The normal.htm template is only used when you create a blank page that has not been assigned a template or theme. If you are using either of these FrontPage features, you will need to edit the template pages for those items. These template files should be located in the same directory as the normal.htm template described above.
Create multiple templates
This technique is a combination of the two previous techniques. If you know that you will be using more than one version of HTML, then you can create multiple templates, one for each HTML version you plan to use. There are two methods for doing this:
First, create a web page template in FrontPage or in a simple text editor for each version of (X)HTML you want to use. Then, when you want to create a new page, simply open the appropriate template instead of creating a new page.
The second option is the same as the first, except you save each of the new templates as a code snippet instead of an HTML file. To create a new code snippet, go to Alt + T, A), then select the tab and then the button. A box will open with three fields:(
- : This should be a one word description of the snippet.
- : You can add a longer description of the if you choose to.
- : This is where you enter the new template code, or whatever piece of code you frequently use.
You can then add them to your code in the same way mentioned previously (Control + Enter in view).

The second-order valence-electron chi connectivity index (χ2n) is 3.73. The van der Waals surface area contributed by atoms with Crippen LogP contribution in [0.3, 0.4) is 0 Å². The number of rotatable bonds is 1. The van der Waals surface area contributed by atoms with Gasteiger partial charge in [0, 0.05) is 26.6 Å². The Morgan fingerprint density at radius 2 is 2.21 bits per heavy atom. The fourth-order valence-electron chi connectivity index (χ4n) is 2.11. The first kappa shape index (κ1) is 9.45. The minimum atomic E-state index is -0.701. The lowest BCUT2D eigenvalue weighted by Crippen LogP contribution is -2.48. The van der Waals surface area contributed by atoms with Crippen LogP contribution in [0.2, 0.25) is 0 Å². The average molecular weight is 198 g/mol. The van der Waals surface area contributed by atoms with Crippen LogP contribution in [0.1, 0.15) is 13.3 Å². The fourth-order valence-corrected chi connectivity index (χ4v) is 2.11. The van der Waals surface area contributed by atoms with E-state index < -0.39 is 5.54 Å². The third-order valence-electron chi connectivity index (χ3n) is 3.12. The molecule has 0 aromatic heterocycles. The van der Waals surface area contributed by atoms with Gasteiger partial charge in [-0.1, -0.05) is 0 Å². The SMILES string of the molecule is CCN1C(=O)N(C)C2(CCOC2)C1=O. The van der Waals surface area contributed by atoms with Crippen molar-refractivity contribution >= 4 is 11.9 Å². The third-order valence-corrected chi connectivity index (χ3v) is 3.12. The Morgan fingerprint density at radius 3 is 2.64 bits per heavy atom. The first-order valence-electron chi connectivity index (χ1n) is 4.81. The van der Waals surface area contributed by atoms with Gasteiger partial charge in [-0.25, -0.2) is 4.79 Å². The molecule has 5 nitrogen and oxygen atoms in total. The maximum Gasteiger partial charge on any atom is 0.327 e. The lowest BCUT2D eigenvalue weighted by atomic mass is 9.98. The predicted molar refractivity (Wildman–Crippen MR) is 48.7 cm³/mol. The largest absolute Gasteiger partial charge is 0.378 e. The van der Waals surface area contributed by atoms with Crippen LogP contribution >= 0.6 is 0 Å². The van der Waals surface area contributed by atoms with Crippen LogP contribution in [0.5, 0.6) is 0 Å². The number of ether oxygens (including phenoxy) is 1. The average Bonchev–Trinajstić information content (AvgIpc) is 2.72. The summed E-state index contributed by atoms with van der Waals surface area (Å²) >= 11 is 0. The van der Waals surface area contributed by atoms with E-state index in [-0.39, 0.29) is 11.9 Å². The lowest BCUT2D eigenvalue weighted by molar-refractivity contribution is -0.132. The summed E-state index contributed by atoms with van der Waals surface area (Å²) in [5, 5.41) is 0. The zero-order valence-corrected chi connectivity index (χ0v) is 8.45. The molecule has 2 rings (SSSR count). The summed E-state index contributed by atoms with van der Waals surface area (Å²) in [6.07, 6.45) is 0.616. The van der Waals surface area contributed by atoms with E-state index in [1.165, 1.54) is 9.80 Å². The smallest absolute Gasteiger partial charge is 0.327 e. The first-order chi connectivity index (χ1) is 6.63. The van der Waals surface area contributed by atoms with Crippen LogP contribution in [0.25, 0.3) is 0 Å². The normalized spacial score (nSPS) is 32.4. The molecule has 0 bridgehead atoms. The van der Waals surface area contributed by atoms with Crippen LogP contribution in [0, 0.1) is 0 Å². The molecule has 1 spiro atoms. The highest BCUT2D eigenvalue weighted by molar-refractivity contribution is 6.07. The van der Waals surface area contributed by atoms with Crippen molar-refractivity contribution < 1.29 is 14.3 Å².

Even if you plan on using this method, you should probably still change the default template to the syntax you use most often. That way you can be sure your page, at the very minimum, will be compliant with the specified version of HTML
alt attributes to images
alt attributes to images is easy in FrontPage. on the image and select , or with the image selected, press Alt + Enter. Then enter the alternative text in the field under . If you would like to add empty
alt text for spacer images and other unimportant graphics, check the box next to the field but leave the field blank. You can only add empty
alt text in Frontpage 2003.
FrontPage 2003 (but not earlier versions) supports the
longdesc attribute. If an image is too complex to describe with simple
alt text, you can link to a page that provides a long description by entering the URL in the field. You will have to create a simple HTML page with the the long description yourself.
Creating accessible client-side image maps
To create an accessible client-side image map, follow these steps:
- Insert the image into your web page.
- Make sure the toolbar is visible ( )
- Use the Rectangle, Circle, or Polygon Hotspot tool to create hotspots on the image where you want links.
alttext. Although this prompts you for ScreenTip text, it really enters the
window will open after each hotspot is created. Select the button labeled . A dialog box will appear with where you can enter the
If you have Frontpage 2000 or earlier, you will have to enter
alt text for hotspots in the code view.
You can add